LtC Himelhoch’s approach is marked by experience and calculation with thought and effort placed where most effective. Check lists are especially handy (even to the number and costs of suits required for interviews). Indeed, this is the book for the transitioning professional pilot.
It is also the book for anyone making a career transition as Himelhoch’s strategy, thinking and detailed lists are aptly applicable, as well. The thinking and experience Himeelhoch easily exudes give confidence borne of observation and long periods of analysis. It also serves as a primer to seek anyone’s first, or next professional job.
From ROPs* to paperwork to advice on the good versus the bad people one will meet in the process of job hunting Himelhoch pens a lifetime of succesful experience. Like the excellent pilot he must be—his thinking is ahead of the airplane. This title is about action, not reaction, which is the better method utilized to be succesful. This book, in the final analysis, is first for the military pilot venturing into the gouge but is equally suited for any professional job seeker.
* Record of Performance and pronounced as “ropes”
The Projects of Skunk Works: 75 Years of Lockheed Martin’s Advanced Development Programs, Steve Pace, ISBN 9780760350324, 256 pp.
The Projects of Skunk Works may be Steve Pace’s best work with its loving attention to Lockheed’s history of aviation innovation and the alteration of history’s arc by these machines as well as those who crewed them. Sadly it may be his last work as he unexpectedly passed away this year.
What a work it is!
Steve Pace more than collected facts and data—he talked with people to get insights and the context of the times which he relates as wonderfully as anyone’s uncle. What people were thinking, fearing, or why they were exploring—all there for many pleasant reader experiences. There are the major projects like F-104, U-2 and SR-71 of course. Superbly, there are also the lesser known ones like the RB-69A and Project Wild Cherry in which so many reconnaissance crew perished during the 1950s. Wild Cherry is hardly mentioned in the history texts and won’t have its records declassified until after the year 2020—but Pace writes about it so we will know of it as well as the silent sacrifices of so many people.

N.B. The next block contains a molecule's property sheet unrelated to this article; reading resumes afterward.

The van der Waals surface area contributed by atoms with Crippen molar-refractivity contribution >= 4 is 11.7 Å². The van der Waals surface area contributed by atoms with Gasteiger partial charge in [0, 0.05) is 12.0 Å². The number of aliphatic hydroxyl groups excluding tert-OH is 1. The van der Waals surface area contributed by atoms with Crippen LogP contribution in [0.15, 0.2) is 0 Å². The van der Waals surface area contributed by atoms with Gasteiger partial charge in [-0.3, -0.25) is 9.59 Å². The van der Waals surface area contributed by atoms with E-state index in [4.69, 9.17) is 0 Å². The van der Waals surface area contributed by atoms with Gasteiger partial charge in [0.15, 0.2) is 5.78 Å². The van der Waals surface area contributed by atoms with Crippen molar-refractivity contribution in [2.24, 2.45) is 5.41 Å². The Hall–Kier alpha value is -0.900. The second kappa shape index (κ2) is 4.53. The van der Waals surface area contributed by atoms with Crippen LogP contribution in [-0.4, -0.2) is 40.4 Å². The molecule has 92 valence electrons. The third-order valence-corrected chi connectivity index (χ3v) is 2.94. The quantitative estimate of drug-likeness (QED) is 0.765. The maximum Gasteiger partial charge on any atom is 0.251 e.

Pace also writes of aircraft designs which did not leave the drafting tables but inspired nonetheless. Wonderful and inventive shapes with novel engine placements shown with stunning original artwork.
It would be hard to believe Pace missed a design or pertinent fact—even harder to believe he hasn’t perfectly described the historical impact of each design. This book is a testament to Lockheed’s place in aviation history as much as it is to an excellent author’s love for this work. The index, bibliography, art, photos and insets make this book a remarkable title for any library. It is a book for lighting fires of creation as much as for those who love aviation as well as its history.
The North American F-107A lost in the competition where the Republic F-105 Thunderchief prevailed but its Variable-Area Inlet Duct (VAID) technology was utilized in two equally rakish subsequent North American designs—the A-5 Vigilante and XB-70 Valkyrie. Evolution of VAID technology made its way to Lockheed’s SR-71, as well.